|Custom Resource Classes are available in MODX 2.2 and later only.|
A Custom Resource Class (CRC) is a PHP class that extends the modResource class, allowing custom Resource types that can represent various types of data or applications. The MODX core uses four different types of Resource Classes: Documents, WebLinks, SymLinks, and Static Resources. Other types of CRCs could be a Blog type, a Forum type, a Gallery Album type, a RSS Feed type, etc – basically any type of content for which you want a URL (remember the "R" in URL stands for Resource).
CRCs are created by extending the modResource class in PHP and loading the new class into the MODX system via Extension Packages. They store their data in the same table as normal Resources (in modx_site_content, but they will use a custom value for the class_key column), but they can behave differently and have a custom management interface.
CRCs are useful for creating "embedded applications" into MODX, such as a Blog Post type (such as modBlog) that lets you place a blog into your already existing MODX site. You can use them when you've got a fair amount of developer experience and you're comfortable with object-oriented code and you understand how your application can fit into the MODX content table along with other resources.
CRCs are not recommended to use when you are just wanting to add a few extra fields to a Resource, or alter the presentation of a Resource on the front-end. Those situations are best dealt with by using Templates and Template Variables. Do not use CRCs if you are not a strong developer or if your additions do not need to be manipulated and displayed via the built-in MODX Resource listings.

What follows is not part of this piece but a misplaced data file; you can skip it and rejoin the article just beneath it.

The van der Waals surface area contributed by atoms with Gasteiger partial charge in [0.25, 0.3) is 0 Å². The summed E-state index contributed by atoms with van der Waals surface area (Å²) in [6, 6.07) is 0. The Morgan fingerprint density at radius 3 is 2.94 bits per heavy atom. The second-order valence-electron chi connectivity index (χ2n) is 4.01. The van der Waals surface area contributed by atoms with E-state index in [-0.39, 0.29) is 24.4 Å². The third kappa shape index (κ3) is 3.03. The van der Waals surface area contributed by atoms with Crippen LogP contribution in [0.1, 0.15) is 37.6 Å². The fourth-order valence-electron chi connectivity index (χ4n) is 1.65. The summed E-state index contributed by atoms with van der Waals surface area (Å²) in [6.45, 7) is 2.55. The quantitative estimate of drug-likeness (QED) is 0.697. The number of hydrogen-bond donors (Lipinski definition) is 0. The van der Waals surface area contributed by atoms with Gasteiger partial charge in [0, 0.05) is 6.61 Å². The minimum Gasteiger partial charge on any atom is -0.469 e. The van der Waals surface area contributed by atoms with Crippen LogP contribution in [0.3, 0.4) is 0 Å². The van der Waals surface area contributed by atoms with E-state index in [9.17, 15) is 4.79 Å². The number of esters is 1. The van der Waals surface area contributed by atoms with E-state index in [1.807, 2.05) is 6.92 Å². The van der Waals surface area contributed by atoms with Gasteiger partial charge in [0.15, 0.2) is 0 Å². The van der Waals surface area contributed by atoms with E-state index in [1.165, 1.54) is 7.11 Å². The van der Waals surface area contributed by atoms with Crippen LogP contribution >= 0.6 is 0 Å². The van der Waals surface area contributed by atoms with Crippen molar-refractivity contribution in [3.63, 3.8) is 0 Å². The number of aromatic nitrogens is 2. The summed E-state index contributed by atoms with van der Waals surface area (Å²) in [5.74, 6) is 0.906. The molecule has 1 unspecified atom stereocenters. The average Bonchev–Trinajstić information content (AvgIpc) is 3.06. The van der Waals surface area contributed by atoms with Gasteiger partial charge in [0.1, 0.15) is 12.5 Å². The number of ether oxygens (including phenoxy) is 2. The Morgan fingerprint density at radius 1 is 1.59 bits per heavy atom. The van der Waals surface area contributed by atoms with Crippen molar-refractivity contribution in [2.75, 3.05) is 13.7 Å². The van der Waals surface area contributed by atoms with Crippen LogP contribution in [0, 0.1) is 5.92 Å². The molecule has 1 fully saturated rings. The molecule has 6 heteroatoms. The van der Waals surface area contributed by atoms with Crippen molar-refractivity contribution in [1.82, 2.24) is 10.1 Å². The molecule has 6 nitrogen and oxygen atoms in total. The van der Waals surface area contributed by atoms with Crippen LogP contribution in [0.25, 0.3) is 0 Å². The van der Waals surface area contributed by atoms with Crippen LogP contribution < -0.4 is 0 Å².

Also remember that CRCs cannot be overridden themselves: you cannot extend a CRC.
|"Rule of Thumb"|
If it can be done more easily using Snippets or Template Variables, then it's probably best to do it that way: CRCs are much more difficult to develop.
CRCs look like normal Resources in the tree. The CRC class can also hook into the context menus on the Resource tree to add options for creating a CRC type, such as "Create a Blog Here", etc. They can use the default Resource editing panels, or can provide an entirely separate user interface for managing their content. Some CRCs might even have other sub-classes (such as modBlogPost when using the modBlog CRC) that are completely hidden from the main Resource tree. This is useful when dealing with lots of Resources that do not scale well in a tree UI.
CRCs can have their Controllers, Processors and main rendering functionality extended and overridden. You can, for example, automatically append text to the output of any CRC's content by overriding the process() or getContent() method of the CRC in the PHP class. Any method in the modResource class is available to be overridden when using CRCs.
Please follow the tutorial on Creating a Resource Class.